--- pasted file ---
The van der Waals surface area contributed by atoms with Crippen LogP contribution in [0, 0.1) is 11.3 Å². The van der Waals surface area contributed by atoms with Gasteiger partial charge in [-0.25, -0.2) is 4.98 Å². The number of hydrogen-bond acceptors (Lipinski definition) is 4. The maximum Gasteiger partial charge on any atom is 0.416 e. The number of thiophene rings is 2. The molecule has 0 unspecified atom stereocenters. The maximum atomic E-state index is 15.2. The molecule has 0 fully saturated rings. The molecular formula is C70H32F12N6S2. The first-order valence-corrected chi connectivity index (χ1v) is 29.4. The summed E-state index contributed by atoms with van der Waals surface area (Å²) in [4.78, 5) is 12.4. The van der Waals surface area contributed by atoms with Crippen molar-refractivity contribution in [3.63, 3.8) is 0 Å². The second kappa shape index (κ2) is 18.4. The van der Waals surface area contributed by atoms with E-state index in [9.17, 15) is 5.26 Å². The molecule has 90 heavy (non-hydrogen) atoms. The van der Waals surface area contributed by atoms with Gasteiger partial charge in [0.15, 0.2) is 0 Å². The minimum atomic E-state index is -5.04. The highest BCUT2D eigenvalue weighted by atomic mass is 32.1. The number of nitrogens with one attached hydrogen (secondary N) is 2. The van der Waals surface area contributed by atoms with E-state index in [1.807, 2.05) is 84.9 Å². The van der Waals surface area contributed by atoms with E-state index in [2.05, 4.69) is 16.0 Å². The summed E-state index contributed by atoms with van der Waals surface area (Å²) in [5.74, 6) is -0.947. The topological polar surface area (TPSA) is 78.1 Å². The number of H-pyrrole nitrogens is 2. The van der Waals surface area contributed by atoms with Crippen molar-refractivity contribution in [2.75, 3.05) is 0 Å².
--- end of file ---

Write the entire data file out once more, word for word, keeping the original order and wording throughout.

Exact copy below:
The van der Waals surface area contributed by atoms with Crippen LogP contribution in [0, 0.1) is 11.3 Å². The van der Waals surface area contributed by atoms with Gasteiger partial charge in [-0.25, -0.2) is 4.98 Å². The number of hydrogen-bond acceptors (Lipinski definition) is 4. The maximum Gasteiger partial charge on any atom is 0.416 e. The number of thiophene rings is 2. The molecule has 0 unspecified atom stereocenters. The maximum atomic E-state index is 15.2. The molecule has 0 fully saturated rings. The molecular formula is C70H32F12N6S2. The first-order valence-corrected chi connectivity index (χ1v) is 29.4. The summed E-state index contributed by atoms with van der Waals surface area (Å²) in [4.78, 5) is 12.4. The van der Waals surface area contributed by atoms with Crippen molar-refractivity contribution in [3.63, 3.8) is 0 Å². The second kappa shape index (κ2) is 18.4. The van der Waals surface area contributed by atoms with E-state index in [9.17, 15) is 5.26 Å². The molecule has 90 heavy (non-hydrogen) atoms. The van der Waals surface area contributed by atoms with Gasteiger partial charge in [0.15, 0.2) is 0 Å². The minimum atomic E-state index is -5.04. The highest BCUT2D eigenvalue weighted by atomic mass is 32.1. The number of nitrogens with one attached hydrogen (secondary N) is 2. The van der Waals surface area contributed by atoms with E-state index in [1.807, 2.05) is 84.9 Å². The van der Waals surface area contributed by atoms with E-state index in [2.05, 4.69) is 16.0 Å². The summed E-state index contributed by atoms with van der Waals surface area (Å²) in [5.74, 6) is -0.947. The topological polar surface area (TPSA) is 78.1 Å². The number of H-pyrrole nitrogens is 2. The van der Waals surface area contributed by atoms with Crippen molar-refractivity contribution in [2.75, 3.05) is 0 Å².